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Green Chemistry News Roundup: October 1-14, 2016

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Two Tenure-Track Positions Open for Assistant Professor in Green Chemistry at McGill University

October 13, 2016 | McGill University

First Ever Commercial Flight to be Flown Using Bio-based Jet Fuel Derived from Cellulosic Sugars

October 11, 2016 | See News Renewables

U.S. biofuels maker Gevo Inc. has produced renewable jet fuel using sugars derived from cellulosic materials, such as wood waste, to be trialed by Alaska Airlines in the coming months.

Capturing CO2 in Wheat Flour with Potassium Hydroxide

October 6, 2016 |

Researchers from Purdue University and the University of Korea have shown how a process for the "carbonization" of wheat flour creates numerous tiny pores that capture carbon dioxide, representing a potential renewable technology to reduce the industrial emission of carbon dioxide into the atmosphere.

Chemist Receives DOE Funding for Research into Zero-carbon Hydrogen Gas Production

October 6, 2016 | MSU Today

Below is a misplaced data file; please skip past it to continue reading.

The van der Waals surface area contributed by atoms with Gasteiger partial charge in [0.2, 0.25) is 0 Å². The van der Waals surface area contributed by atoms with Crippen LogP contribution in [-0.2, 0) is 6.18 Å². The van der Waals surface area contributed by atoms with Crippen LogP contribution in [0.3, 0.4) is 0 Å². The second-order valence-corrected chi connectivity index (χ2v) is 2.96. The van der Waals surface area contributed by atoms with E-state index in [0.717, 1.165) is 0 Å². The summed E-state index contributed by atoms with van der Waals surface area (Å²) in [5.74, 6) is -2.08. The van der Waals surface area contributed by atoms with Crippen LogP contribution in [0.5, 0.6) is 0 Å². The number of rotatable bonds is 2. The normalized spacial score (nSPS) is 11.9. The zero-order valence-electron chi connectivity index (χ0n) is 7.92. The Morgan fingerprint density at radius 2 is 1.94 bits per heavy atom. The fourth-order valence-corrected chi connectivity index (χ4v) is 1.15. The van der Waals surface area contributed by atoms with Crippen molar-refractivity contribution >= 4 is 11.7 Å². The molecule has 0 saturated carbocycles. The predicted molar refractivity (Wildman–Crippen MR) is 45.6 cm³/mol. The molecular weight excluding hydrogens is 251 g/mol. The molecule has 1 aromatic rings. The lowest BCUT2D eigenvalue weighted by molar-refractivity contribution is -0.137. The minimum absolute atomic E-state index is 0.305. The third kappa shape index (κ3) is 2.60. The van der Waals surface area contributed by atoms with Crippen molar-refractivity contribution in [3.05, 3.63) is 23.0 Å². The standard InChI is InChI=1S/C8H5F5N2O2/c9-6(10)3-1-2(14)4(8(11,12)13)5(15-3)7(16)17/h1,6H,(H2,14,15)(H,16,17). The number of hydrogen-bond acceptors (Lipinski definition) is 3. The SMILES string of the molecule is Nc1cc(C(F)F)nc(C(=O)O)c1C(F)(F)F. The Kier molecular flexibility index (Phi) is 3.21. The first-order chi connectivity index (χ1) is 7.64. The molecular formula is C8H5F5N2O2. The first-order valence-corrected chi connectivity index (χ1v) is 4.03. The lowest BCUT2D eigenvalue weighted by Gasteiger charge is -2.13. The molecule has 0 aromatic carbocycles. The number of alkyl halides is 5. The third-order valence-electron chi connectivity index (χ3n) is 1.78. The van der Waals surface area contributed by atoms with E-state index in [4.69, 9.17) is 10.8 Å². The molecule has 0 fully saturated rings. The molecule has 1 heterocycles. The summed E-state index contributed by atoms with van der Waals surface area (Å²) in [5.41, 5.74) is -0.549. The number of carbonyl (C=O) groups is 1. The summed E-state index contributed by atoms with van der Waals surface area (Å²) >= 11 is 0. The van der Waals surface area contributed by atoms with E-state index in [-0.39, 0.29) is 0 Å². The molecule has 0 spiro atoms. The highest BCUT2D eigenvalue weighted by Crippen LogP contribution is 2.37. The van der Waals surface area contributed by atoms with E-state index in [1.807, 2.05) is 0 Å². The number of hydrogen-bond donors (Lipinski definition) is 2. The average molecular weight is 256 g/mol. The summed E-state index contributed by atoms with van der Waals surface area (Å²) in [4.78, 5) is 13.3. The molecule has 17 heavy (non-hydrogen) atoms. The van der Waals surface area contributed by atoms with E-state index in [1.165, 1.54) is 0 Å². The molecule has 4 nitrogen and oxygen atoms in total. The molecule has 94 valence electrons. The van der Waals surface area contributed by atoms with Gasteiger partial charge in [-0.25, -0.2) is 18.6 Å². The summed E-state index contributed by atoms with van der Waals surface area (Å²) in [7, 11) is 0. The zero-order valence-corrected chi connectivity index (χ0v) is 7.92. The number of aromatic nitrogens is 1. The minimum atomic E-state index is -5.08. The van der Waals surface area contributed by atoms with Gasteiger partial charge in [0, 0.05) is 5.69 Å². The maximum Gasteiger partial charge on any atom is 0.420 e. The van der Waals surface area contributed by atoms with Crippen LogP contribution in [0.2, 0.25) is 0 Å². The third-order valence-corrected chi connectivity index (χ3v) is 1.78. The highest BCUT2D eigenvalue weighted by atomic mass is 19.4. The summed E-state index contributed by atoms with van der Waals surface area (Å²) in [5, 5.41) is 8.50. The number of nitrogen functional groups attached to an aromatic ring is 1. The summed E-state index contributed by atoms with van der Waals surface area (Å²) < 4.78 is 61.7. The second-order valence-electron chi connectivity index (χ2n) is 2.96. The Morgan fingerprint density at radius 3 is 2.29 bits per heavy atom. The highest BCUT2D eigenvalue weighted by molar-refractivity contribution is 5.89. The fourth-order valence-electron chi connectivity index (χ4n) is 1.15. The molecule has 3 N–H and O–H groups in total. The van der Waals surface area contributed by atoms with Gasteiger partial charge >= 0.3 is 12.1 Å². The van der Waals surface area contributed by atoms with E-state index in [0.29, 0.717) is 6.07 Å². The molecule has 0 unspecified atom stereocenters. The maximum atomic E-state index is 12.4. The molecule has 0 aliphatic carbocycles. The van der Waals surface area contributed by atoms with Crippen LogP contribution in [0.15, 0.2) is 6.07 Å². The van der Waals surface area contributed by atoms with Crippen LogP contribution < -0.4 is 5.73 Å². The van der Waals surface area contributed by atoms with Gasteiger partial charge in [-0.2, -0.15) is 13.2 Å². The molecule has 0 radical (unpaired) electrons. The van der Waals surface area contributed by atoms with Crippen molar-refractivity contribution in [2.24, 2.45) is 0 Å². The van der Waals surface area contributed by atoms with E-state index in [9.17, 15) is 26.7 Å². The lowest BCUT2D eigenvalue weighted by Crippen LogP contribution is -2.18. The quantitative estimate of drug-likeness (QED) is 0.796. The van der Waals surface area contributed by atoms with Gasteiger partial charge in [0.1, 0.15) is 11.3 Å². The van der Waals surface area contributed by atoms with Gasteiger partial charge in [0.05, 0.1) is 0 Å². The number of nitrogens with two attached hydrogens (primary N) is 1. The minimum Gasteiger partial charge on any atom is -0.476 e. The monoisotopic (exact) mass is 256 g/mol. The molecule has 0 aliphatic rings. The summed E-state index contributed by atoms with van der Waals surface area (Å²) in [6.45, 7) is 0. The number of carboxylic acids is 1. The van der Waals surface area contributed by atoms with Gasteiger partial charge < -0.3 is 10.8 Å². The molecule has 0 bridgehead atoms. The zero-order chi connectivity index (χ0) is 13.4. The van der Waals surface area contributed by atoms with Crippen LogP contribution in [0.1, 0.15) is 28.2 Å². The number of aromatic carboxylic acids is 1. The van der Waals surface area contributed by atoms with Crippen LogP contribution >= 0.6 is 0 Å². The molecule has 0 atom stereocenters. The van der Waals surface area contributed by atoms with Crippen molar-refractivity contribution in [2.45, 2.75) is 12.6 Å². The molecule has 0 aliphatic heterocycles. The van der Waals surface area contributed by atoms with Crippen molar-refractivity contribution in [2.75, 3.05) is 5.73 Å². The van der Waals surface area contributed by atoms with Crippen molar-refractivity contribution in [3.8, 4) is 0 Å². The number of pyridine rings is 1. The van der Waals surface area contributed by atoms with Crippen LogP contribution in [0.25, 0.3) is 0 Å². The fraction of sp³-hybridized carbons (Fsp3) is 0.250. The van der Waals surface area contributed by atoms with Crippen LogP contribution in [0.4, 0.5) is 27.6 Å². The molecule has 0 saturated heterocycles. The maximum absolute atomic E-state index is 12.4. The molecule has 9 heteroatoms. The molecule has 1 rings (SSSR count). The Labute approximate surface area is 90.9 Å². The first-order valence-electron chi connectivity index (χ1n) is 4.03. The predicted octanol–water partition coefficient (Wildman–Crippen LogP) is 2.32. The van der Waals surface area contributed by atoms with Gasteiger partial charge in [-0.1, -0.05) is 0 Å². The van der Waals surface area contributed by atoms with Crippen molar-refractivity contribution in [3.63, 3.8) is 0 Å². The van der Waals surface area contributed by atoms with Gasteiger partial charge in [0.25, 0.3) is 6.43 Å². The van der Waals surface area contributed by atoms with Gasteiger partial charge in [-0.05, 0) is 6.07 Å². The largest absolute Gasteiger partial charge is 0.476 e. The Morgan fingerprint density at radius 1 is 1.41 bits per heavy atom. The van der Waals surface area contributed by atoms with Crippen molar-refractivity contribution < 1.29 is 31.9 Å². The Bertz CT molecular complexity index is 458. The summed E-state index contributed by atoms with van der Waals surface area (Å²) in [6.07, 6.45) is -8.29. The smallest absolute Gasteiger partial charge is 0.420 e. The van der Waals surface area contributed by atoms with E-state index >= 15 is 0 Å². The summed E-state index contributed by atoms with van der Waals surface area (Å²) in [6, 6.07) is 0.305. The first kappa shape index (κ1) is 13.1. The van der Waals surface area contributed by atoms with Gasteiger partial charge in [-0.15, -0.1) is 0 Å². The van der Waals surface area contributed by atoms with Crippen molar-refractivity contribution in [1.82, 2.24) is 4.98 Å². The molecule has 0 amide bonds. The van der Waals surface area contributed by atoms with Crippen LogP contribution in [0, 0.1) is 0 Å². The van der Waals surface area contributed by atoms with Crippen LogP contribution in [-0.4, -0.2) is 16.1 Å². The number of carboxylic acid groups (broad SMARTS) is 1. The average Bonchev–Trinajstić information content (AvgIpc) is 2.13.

Michigan State University chemist Milton Smith has been awarded a three-year, $500,000 grant by the U.S. Department of Energy for renewable energy research.  Smith’s research will focus on converting ammonia into hydrogen and nitrogen gases, where the hydrogen gas could be used to fuel hydrogen-powered vehicles. If the hydrogen were to be produced from renewable resources like solar energy, ammonia would be a zero-carbon, renewable fuel whose only byproducts would be the nitrogen gas that is present in the atmosphere and water.

Technology from BioBTX Yields First 100% Bio-based PET

October 3, 2016 | Plastics Today

In a world first, a Dutch consortium showcased the first cosmetic container lids made from 100% bio-PET from residual waste fractions. According to the consortium, the successful production of the lids shows that biomass residues can be used as feedstock for the production of plastics and other bulk chemicals, promoting the decoupling of plastics production from fossil resources.

Perspectives: Nonprofit Groups Come in Many Colors

October 3, 2016 | Chemical & Engineering News

A veteran chemist, Lauren Heine of Northwest Green Chemistry, lays out the challenges and benefits of working for one of today’s nonprofit environmental organizations.

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